Netflix has been able to shine a light on the Anime genre by including a huge selection of titles, and even securing exclusive US distribution rights for The Seven Deadly Sins (which we’ve recently spotlighted, ourselves, with our list of 7 reasons to watch Seven Deadly Sins on Netflix). There is a ton of underrated anime on Netflix right now, as well as some fan favorites like Fullmetal Alchemist and Attack on Titan. Having more content for those that love the genre will pull them away from network television quicky.
4. Better Children’s Content Than Amazon Prime Instant Video
Any Amazon Prime subscriber will tell you that their Instant Video streaming service pales in comparison to Netflix. Sure, they have some great originals, and a few series worth the watch, but their catalog isn’t even close to as impressive as Netflix’s. And, if you’re a parent looking for a show for your kids, Amazon Prime Instant Video is a disappointing service. Excluding Tumble Leaf, their originals for kids are forgettable, and their selection of cable television’s animated shows hasn’t changed. We’re still stuck with the same couple of seasons of Nickelodeon’s Olivia, Blue’s Clues, and Bubble Guppies, with Amazon trying to sell us the rest of the seasons that aren’t available.
Meanwhile, Netflix has truly great shows like Daniel Tiger’s Neighborhood, Octonauts, Special Agent Oso and Sesame Street. And, they have a great selection of classic kid’s TV series like Curious George, The Magic School Bus, and Arthur.
Sure, most of these shows (and more) are available with a cable subscription, but you don’t get full seasons right at your fingertips. If your little girl wants to watch a few Octonauts episodes, you have to check your TV guide to figure out when exactly the show is on. It’s not instantly gratifying, excluding any shows that might be available on demand.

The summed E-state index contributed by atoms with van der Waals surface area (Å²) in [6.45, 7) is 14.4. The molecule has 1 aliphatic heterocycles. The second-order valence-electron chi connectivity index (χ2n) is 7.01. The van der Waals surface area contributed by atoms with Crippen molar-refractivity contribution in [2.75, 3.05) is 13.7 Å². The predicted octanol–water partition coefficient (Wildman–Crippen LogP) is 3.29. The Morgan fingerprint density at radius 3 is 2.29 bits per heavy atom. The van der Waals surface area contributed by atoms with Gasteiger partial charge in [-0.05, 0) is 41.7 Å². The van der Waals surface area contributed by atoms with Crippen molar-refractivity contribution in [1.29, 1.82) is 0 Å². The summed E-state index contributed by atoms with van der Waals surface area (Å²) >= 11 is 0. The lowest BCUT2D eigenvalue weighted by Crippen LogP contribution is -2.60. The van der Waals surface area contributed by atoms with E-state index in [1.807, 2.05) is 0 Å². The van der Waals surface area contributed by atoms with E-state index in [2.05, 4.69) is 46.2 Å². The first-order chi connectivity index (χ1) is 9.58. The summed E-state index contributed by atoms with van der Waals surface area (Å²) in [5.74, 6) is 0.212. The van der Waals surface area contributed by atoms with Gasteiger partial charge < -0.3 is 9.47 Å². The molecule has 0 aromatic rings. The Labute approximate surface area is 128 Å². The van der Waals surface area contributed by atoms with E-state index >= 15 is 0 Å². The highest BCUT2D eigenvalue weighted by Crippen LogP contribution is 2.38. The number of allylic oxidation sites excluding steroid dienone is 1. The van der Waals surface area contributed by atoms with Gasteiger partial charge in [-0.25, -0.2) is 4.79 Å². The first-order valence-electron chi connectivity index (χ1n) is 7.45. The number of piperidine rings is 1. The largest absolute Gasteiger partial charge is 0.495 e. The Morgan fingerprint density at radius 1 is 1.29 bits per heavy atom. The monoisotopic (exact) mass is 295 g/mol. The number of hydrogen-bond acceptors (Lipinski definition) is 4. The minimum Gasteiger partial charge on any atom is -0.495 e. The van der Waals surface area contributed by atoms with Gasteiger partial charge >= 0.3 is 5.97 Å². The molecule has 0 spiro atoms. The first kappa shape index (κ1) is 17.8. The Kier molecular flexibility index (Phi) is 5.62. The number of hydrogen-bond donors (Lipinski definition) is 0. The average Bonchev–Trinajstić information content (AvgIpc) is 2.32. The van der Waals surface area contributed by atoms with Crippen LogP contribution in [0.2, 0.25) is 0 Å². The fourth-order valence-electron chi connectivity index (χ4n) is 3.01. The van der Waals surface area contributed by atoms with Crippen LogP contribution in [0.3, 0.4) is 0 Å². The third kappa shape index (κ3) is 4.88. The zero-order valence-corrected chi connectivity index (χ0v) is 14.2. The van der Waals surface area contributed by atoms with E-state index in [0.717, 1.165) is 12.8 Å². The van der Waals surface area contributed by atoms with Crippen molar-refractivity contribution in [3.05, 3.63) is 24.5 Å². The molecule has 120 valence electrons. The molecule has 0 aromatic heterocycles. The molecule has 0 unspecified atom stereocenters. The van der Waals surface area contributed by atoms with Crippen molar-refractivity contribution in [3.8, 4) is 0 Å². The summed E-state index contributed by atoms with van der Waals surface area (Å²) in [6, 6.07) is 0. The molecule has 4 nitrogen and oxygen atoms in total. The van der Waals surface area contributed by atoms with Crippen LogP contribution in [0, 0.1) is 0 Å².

5. Easy-to-use, Not-Trying-To-Sell-You-Other-Products Approach to Menus
The biggest drawback of Amazon Prime when compared to both Netflix and Hulu Plus is its horrific navigation. While Netflix has tightly organized menus that make it easy to find the type of content you’re looking for, Amazon Prime Instant Video is an absolute nightmare, with confusing twists and turns that try to get you to buy the content that isn’t available freely with a Prime subscription. Have the two mixed together, both on Amazon’s website and their Roku/smartphone apps, makes the experience less than ideal.
Netflix is organized by categories, and you already know that all of the content found on Netflix is included with your subscription; there’s no extra charges. And although Amazon’s menus have come a long way since it first debuted, they still need work.
6. Just the 44 Minutes
Binge-watching a series on Netflix is the bee’s knees. Why? Mostly because you don’t have to deal with 16 minutes of commercials for a 44 minute-long series. Instead, you get just those glorious 44 minutes, and then the next 44 minutes, and then the next, and the next, and so on. With, cable, of course, you get those 16 minutes of commercials (most of which are the worst advertisements in the history of advertising).
Think about all of the time you save watching Netflix when compared to watching the same shows live on television. After three episodes on Netflix, you’re able to squeeze in a forth for free. Nailed it, Netflix.